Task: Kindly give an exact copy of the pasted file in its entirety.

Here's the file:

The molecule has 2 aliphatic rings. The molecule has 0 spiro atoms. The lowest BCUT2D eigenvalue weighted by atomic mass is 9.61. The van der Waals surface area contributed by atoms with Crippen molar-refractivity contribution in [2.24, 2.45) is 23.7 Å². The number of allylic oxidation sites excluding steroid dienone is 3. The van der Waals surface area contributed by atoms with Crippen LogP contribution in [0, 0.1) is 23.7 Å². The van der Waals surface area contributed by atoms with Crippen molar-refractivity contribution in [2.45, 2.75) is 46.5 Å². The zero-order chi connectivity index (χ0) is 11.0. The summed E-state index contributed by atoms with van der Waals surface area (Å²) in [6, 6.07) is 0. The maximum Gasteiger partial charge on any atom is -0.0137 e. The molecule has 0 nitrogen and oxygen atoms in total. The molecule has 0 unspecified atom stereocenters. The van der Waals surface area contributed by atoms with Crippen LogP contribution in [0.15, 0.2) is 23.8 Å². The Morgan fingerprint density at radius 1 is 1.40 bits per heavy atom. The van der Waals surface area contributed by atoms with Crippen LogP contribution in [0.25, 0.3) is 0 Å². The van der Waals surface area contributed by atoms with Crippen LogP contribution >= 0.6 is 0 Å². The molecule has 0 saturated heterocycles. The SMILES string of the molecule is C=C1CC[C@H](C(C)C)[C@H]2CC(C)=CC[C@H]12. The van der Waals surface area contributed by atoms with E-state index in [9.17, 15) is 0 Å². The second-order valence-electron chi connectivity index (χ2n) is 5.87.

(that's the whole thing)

The molecule has 2 aliphatic rings. The molecule has 0 spiro atoms. The lowest BCUT2D eigenvalue weighted by atomic mass is 9.61. The van der Waals surface area contributed by atoms with Crippen molar-refractivity contribution in [2.24, 2.45) is 23.7 Å². The number of allylic oxidation sites excluding steroid dienone is 3. The van der Waals surface area contributed by atoms with Crippen LogP contribution in [0, 0.1) is 23.7 Å². The van der Waals surface area contributed by atoms with Crippen molar-refractivity contribution in [2.45, 2.75) is 46.5 Å². The zero-order chi connectivity index (χ0) is 11.0. The summed E-state index contributed by atoms with van der Waals surface area (Å²) in [6, 6.07) is 0. The maximum Gasteiger partial charge on any atom is -0.0137 e. The molecule has 0 nitrogen and oxygen atoms in total. The molecule has 0 unspecified atom stereocenters. The van der Waals surface area contributed by atoms with Crippen LogP contribution in [0.15, 0.2) is 23.8 Å². The Morgan fingerprint density at radius 1 is 1.40 bits per heavy atom. The van der Waals surface area contributed by atoms with Crippen LogP contribution in [0.25, 0.3) is 0 Å². The van der Waals surface area contributed by atoms with Crippen LogP contribution >= 0.6 is 0 Å². The molecule has 0 saturated heterocycles. The SMILES string of the molecule is C=C1CC[C@H](C(C)C)[C@H]2CC(C)=CC[C@H]12. The van der Waals surface area contributed by atoms with E-state index in [9.17, 15) is 0 Å². The second-order valence-electron chi connectivity index (χ2n) is 5.87.